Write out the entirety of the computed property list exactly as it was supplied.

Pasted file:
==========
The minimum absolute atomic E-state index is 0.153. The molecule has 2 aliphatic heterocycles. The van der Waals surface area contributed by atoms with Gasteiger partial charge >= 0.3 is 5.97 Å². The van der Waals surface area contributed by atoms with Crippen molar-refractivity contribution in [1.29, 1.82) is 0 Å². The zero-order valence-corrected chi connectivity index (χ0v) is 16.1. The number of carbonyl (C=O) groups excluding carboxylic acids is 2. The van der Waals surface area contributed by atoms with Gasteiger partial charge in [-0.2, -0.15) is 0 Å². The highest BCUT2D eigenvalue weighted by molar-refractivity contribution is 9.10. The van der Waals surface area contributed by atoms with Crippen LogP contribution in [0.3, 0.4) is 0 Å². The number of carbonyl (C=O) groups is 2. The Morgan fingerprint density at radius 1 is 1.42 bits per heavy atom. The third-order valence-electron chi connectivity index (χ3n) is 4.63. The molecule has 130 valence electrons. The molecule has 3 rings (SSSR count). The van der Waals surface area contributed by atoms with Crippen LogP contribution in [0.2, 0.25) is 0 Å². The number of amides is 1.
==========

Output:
The minimum absolute atomic E-state index is 0.153. The molecule has 2 aliphatic heterocycles. The van der Waals surface area contributed by atoms with Gasteiger partial charge >= 0.3 is 5.97 Å². The van der Waals surface area contributed by atoms with Crippen molar-refractivity contribution in [1.29, 1.82) is 0 Å². The zero-order valence-corrected chi connectivity index (χ0v) is 16.1. The number of carbonyl (C=O) groups excluding carboxylic acids is 2. The van der Waals surface area contributed by atoms with Gasteiger partial charge in [-0.2, -0.15) is 0 Å². The highest BCUT2D eigenvalue weighted by molar-refractivity contribution is 9.10. The van der Waals surface area contributed by atoms with Crippen LogP contribution in [0.3, 0.4) is 0 Å². The number of carbonyl (C=O) groups is 2. The Morgan fingerprint density at radius 1 is 1.42 bits per heavy atom. The third-order valence-electron chi connectivity index (χ3n) is 4.63. The molecule has 130 valence electrons. The molecule has 3 rings (SSSR count). The van der Waals surface area contributed by atoms with Crippen LogP contribution in [0.2, 0.25) is 0 Å². The number of amides is 1.